As we've seen several times in the past, it depends more on how a particular year class survives than it does the number stocked. While I admit it is anecdotal, based on the large number of shakers we caught last year, I think the survival of the fish that were stocked in the 2008 year class was excellent.

Tim

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Yeah Tim...it truly is about survival....earlier in this thread I mentioned the St Mary's river Atlantic salmon program where they only put in 25K fish a year...and get returns in the 4 to 7K range....which is a fantastic return for so little stocked.

Looks like maybe some of the exotics...like the spiney water flea...the Goobies....and this red mysis shrimp...could be contributing to bolstering the food web.....helping fish survival....who knows.....you guys may have to stop cursing the fleas on fishing rigs and rigger cables....

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who knows.....you guys may have to stop cursing the fleas on fishing rigs and rigger cables....

not as long as they make it so we can't reel in our damn lines we won't :D

Tim

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At the spring state of lake meeting DEC said that the preliminary and very preliminary figures indicated approx 20% of Kings were due to Nat Repro. Studies from SUNY ESF indicate that nat repro is highly variable from year to year.

Tom B.

(LongLine)

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Great to see so much positive pashion for the fishery. And a pleasure to fish with you and the guys at SR the other week Dave. That evening I landed a grilse on a Caroline and rose four others (but no takes). I can attest to the predatory nature of Atlantic's, having seen them rise 20 feet for a bomber in the Maritimes. I find the fight similar to steelhead, but need to put a few hundred under the belt before I pass any judgement. On the north shore fish have been mostly grilse so lacking weight and power, but I have had some high flyers, easily 6 feet. But steelhead will be as agressive and so will kings and coho. It depends on pressure and many other variables.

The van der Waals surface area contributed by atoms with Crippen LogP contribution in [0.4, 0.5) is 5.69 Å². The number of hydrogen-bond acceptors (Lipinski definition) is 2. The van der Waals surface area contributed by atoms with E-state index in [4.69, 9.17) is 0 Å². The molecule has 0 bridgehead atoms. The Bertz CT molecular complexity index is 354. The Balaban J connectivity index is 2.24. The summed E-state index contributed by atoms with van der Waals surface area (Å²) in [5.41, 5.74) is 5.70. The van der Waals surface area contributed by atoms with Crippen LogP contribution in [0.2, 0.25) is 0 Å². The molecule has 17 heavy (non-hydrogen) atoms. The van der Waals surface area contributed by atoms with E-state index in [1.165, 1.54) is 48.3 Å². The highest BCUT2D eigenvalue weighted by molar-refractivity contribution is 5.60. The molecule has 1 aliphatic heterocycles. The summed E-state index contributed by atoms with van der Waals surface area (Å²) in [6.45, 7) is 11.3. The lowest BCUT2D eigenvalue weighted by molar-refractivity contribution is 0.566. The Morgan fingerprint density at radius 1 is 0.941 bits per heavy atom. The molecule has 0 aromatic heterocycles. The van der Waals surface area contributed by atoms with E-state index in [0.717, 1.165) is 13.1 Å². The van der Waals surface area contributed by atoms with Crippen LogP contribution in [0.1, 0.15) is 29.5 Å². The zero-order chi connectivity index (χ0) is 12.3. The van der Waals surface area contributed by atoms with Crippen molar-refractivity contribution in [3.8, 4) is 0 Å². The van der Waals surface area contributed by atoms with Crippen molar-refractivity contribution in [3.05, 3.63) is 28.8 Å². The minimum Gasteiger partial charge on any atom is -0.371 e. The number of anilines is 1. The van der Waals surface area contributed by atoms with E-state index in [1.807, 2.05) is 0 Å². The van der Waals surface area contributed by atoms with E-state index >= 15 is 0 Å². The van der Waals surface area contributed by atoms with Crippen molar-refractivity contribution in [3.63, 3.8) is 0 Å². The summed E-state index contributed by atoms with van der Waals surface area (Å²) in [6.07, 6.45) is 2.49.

Thiamine concern:

This has been a concern for all salmonids in the Great Lakes feeding on Alewives and smelt. However steelhead have a vary diverse diet and seem uneffected. Keep in mind all the rivers from Toronto to Kingston on the Ontario side are 99% wild with only hatchery strays filling the 1%. Our runs are strong, but are depressed from 1990 levels. The opinion of most bios and serious anglers is over harvest is the cause, but our MNR moves at a snails pace due to lack of funding and other reasons.

DFO (Federal Dept of Fisheries and Oceans, Canada) tested samples from all the returning Atlantic salmon last fall on the Credit River. They showed Thiamine levels four times above the limit needed for successful egg/fry survival. Thus last years data shows thiamine is not an issue whatsoever! Wild fry on the SR last year is also a positive sign.

Chinooks which prey more exclusively on smelt/alewives have proved science wrong too. They are reproducing in huge numbers. While many NY tribs have barriers and lack the geology to support high levels of natural reproduction, the SR is a factory. So are the Sandy and a few other tribs. The north shore rivers also produce huge numbers of wild chinook, including many chinook that stay up to a whole year in the river (chinooks normally smolt out in May/June in the same year they hatch). Sadly MNR has no firm estimates, but visit any eastern GTA trib and you can see thousands of wild chinook fry in May. None of our eastern rivers are stocked (except a couple pier stocking sites), yet all the rivers have solid runs of chinook (few thousand or more for the main systems). Keep in mind these systems are small, 20-30 feet accross for the most part. IMHO I would estimate they average 1-4 mill a year (all the streams), but that is just an educated guess.

Last year in a jack creel study our club did at Port Credit we had 46% wild jakcs, 54% clipped. Yesterday I had 5 jacks, 4 of which were clipped. But my buddy in the same area the past two days had 22 jacks/up to 12 lb fish, 14 wild, 8 clipped. It will be interesting to see what knowledge and proof of natural reproduction occurs.

Having watched the Georgian Bay/Huron fishery crash in the 2004-present era, we do need to understand the lake better. That fishery started as a stocked fishery, but within two generations (8 years) stray kings went from a few hundred in the Nottawasaga river to tens of thousands running. In the last two years of major runs fish size dropped from 20-30 lbs to 8-12 lbs. Then there was little left over. Yet the steelhead were fine, albeit they dropped in body size a bit (and have since recovered). Chinook size is slowly returning (15-18 lb is best these days - and rare), but quantity is none existant. Interesting that the SSM Atlantics are still doing well in this same water and breaking 20 lbs when kings are not (or very rarely).

Lake Ontario is far more prolific than Gbay/Huron, but we must be very careful. The more knowledge, the better. And it appears, as noted above that Atlantic's have a very wide range of feeding habits, deep, shallow, fish, insect, ect, like steelhead.